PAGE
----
Our Junior Working Groups Introducing Themselves
- Dr. Kai Bartkowiak | Cell stress and dissemination
Dr. Kai Bartkowiak | Cell stress and disseminationHypoxic stress reaction in breast cancer cells
Cell stress and dissemination
Tumour cells are frequently exposed to adverse microenvironmental conditions or to rapid changes of their microenvironment. Adverse conditions may be low oxygen partial pressure (hypoxia) or low glucose levels (hypoglycaemia), while rapid changes in the microenvironment may occur when primary tumour cells disseminate to novel microenvironments at secondary organs. In both circumstances stress in the tumour cells is induced, leading to activation of special cytoprotective programs to maintain cellular functions.
In focus of our research is the settlement of disseminated breast tumour cells into the bone marrow microenvironment. This process is characterized by rapid changes of microenvironment of the tumour cells in the course of the dissemination from the primary tumour into the blood circuit and settlement in bone marrow. In addition, the hematopoietic stem cell niche of the bone marrow exhibits a low oxygen partial pressure, which may induce cell stress in tumour cells that are disseminated to this site.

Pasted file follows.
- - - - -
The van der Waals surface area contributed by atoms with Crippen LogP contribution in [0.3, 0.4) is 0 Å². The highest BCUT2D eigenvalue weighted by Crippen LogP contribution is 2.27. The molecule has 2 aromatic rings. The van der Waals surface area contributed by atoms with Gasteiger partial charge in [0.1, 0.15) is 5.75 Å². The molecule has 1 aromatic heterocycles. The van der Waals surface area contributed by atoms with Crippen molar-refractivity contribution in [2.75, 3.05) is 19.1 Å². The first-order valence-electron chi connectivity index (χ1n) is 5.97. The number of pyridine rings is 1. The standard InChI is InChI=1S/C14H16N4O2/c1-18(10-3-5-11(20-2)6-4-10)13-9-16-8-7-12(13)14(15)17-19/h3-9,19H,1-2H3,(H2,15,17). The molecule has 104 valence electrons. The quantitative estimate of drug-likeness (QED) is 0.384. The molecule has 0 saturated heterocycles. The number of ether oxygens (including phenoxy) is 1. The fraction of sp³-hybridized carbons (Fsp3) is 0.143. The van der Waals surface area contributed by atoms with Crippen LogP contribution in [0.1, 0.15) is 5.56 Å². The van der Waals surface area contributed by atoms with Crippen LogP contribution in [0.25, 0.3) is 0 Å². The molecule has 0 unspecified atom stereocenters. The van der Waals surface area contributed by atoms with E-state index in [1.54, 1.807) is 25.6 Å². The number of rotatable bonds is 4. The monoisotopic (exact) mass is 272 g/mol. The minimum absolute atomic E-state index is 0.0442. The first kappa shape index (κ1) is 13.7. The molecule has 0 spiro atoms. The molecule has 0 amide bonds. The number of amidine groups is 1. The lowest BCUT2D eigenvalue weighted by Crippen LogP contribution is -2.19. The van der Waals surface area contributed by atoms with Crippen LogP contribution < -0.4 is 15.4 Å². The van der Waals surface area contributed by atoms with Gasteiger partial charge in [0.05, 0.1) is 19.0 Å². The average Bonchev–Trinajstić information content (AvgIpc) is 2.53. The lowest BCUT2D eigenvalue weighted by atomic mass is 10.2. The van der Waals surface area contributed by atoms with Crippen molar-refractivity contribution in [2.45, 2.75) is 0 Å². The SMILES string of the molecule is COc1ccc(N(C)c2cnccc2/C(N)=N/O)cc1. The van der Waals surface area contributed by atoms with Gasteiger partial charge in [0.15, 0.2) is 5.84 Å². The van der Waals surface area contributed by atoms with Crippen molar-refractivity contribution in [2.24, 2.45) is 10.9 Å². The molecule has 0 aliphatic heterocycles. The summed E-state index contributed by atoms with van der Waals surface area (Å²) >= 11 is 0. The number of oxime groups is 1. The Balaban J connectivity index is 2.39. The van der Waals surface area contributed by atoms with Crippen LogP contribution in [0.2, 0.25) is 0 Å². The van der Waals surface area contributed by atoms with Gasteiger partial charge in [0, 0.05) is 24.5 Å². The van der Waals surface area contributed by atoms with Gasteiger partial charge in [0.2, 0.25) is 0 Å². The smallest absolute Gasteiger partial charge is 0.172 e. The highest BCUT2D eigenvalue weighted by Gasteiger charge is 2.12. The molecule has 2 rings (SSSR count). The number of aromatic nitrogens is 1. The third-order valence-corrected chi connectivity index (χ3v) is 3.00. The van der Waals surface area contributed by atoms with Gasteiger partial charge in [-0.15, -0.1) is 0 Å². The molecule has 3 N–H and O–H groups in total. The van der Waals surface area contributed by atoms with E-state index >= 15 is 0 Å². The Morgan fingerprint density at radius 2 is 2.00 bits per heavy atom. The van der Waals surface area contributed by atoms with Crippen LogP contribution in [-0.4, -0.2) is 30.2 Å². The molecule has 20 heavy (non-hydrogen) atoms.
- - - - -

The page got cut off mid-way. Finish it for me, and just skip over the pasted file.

Since adaptation to cell stress is a response to unphysiological conditions, it rarely occurs in normal cells. Hence, proteins of cytoprotective programs like the unfolded protein response are suitable marker proteins for the detection of tumour cells. Moreover, increased tolerance of the tumour cells against microenvironmental stress can confer tolerance against therapeutic approaches as well. In turn, identification of vulnerabilities in stress response programs may reveal structures that allow a specific targeting of those cells. Consequently, discoveries in the tumour cell stress responses can provide tools that allow the specific detection and the targeting of exceptionally resistant tumour cells.
- Dr. Simon Joosse | Single cell genomics & therapy response
Dr. Simon Joosse | Single cell genomics & therapy response
Single cell genomics and therapy response
Breast cancer accounts for approximately one-fourth of all cancers in women worldwide, making it the most common female malignancy. As a result of early detection and improved treatment, death rates from breast cancer have been steadily decreasing; however, breast cancer is still the second cause of cancer-related death in women.
Cancer becomes deadly when it infiltrates the body and forms metastasis in distant organs.
The main topic of our research is the genetic characterization of tumor cells that are circulating in the blood stream of breast cancer patients using advanced technologies such as Next Generation Sequencing. By identifying and characterizing these so called Circulating Tumor Cells (CTCs) we might be able to determine the metastatic potential of these cells, which might ultimately lead to improved treatment options for cancer patients.